Will rising mortgage rates slow the real estate market in 2022?

Will rising mortgage rates lead to a slowdown in the real estate market in 2022, after months of overheating? Some forecasters seem to think so. Mortgage rates have just reached their highest level since 2020.

Over the past few months, some economists and analysts have predicted that mortgage interest rates will rise in 2022. Now, as we approach the end of January, we are seeing clear signs of upward movement.

The average rate for a 30-year fixed-rate mortgage just crossed the 3.5% threshold for the first time in almost two years. The question is how will this trend affect the housing market in 2022? According to a forecaster, rising mortgage rates could lead to a slowdown in the US housing market in 2022.

Mortgage rates rise in early 2022

On January 20, researchers at Freddie Mac announced that the average rate for a 30-year fixed mortgage had risen to 3.56%. This number is important for several reasons:

  • It marked four consecutive weeks of rate increases.
  • It was 50 basis points (0.50%) higher than the previous month.
  • It was the highest average since March 2020.

The chart below shows the average rate for a 30-year fixed rate mortgage over the past year or so. This chart was released with the January 20 Freddie Mac report mentioned above.

Chart: 30-Year Average Mortgage Rates | Source: Freddie MacPMMS

The right side of the chart shows rate trends over the past few weeks. You can see the sharp rise since mid-December last year. You will also notice that 30-year mortgage rates are currently hovering at their highest level in 12 months.

If we zoomed out on this graph to show the past Three years, you would see that 30-year mortgage rates have not exceeded 3.5% since March 19, 2020. This means that they have just reached the highest level in almost two years.

The general consensus among forecasters is that rates will continue to climb in 2022. For example, a January 21 forecast from the Mortgage Bankers Association predicted that the 30-year average mortgage rates could reach 4% by the end of this year. year.

Admittedly, today’s rates are still quite low from a historical perspective. (They were around 8% in 2000, and above 10% in the 90s). Even so, the current upward trend in mortgage rates could be enough to slow the real estate market in 2022, especially if they continue to climb over the next few weeks.

A slower housing market ahead?

The U.S. real estate market moved at lightning speed in the second half of 2020 and throughout 2021. Now, as we approach the last week of January 2022, we are seeing signs of a cooling trend.

According to data released by the National Association of Realtors (NAR) last week, existing home sales fell 4.6% in December 2021 from the previous month. Sales also declined when measured year over year.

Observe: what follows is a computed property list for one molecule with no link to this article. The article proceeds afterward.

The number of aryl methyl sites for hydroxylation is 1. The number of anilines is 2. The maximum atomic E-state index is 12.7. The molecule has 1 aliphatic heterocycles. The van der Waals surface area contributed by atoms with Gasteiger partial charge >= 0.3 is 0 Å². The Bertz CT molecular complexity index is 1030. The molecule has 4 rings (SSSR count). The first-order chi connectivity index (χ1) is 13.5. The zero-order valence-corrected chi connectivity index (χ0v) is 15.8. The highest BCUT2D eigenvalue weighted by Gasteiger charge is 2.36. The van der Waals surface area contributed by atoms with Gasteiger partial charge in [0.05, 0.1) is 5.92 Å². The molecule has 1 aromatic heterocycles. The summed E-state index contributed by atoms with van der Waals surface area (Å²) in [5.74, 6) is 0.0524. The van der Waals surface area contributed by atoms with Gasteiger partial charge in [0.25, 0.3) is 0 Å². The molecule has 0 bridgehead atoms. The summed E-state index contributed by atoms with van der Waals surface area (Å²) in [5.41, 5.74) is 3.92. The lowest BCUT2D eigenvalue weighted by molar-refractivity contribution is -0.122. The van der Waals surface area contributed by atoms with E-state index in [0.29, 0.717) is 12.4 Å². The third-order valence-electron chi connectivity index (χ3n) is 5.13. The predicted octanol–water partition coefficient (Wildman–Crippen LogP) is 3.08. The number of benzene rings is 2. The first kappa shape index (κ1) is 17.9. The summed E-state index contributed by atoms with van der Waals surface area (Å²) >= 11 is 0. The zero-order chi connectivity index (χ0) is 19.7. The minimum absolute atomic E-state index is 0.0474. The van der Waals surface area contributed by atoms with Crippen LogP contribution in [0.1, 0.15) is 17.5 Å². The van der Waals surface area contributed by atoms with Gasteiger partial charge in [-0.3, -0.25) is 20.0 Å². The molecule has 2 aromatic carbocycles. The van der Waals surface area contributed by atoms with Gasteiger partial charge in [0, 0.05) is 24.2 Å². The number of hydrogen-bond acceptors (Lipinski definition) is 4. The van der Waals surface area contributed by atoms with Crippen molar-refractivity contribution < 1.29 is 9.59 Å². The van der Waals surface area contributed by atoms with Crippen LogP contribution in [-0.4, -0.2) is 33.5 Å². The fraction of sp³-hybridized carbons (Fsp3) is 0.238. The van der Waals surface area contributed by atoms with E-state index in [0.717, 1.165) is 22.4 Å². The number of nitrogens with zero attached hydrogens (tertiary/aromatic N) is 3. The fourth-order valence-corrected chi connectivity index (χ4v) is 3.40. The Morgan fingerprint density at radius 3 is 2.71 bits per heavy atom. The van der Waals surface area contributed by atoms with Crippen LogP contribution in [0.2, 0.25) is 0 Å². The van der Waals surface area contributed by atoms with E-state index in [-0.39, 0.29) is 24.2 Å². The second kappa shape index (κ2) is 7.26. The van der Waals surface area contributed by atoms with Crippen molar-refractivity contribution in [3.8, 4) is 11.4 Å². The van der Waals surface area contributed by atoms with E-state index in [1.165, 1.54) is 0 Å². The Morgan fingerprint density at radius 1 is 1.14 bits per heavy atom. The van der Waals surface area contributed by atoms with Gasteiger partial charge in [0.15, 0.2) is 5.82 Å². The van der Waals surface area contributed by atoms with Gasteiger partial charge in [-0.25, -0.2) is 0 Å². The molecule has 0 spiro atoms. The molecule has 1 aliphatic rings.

To quote the NAR report of January 20:

“Existing home sales fell in December, setting off a three-month streak of gains…Each of the four major U.S. regions saw sales fall in December month-over-month and year-over-year other. “

Sam Khater, Freddie Mac’s chief economist, believes housing demand could fall further as mortgage rates continue to climb. “[W]We expect some moderation in housing demand,” Khater said in a recent statement.

Still lots of competition among homebuyers

But home buyers shouldn’t be asleep too much a lot by all this talk of “moderation”. Even if the real estate market slows down a bit in 2022 – due to rising mortgage rates and/or other factors – it will still remain very competitive. This is due to an ongoing shortage of housing market inventory nationwide.

As Freddie Mac’s Sam Khater explained, “a shortage of entry-level inventory of homes for sale should keep the housing market competitive.”

It seems that the fiercest competition will occur at the lower end of the price spectrum, for the so-called “starting houses”. As we wrote in a previous report, first-time buyers looking for a smaller, cheaper home might be surprised by the lack of inventory in 2022.

But real estate market conditions can vary by location. Some local housing markets have more demand and less inventory, and are therefore very competitive. Other cities have a better balance, which makes it easier to find accommodation.

Overall, however, 2022 should be another competitive year for the US housing market, even if rising mortgage rates are slowing things down a bit.

Disclaimer: This article includes predictions made by third parties not associated with the publisher. The Home Buying Institute makes no claims about future trends in the mortgage industry or the real estate market.

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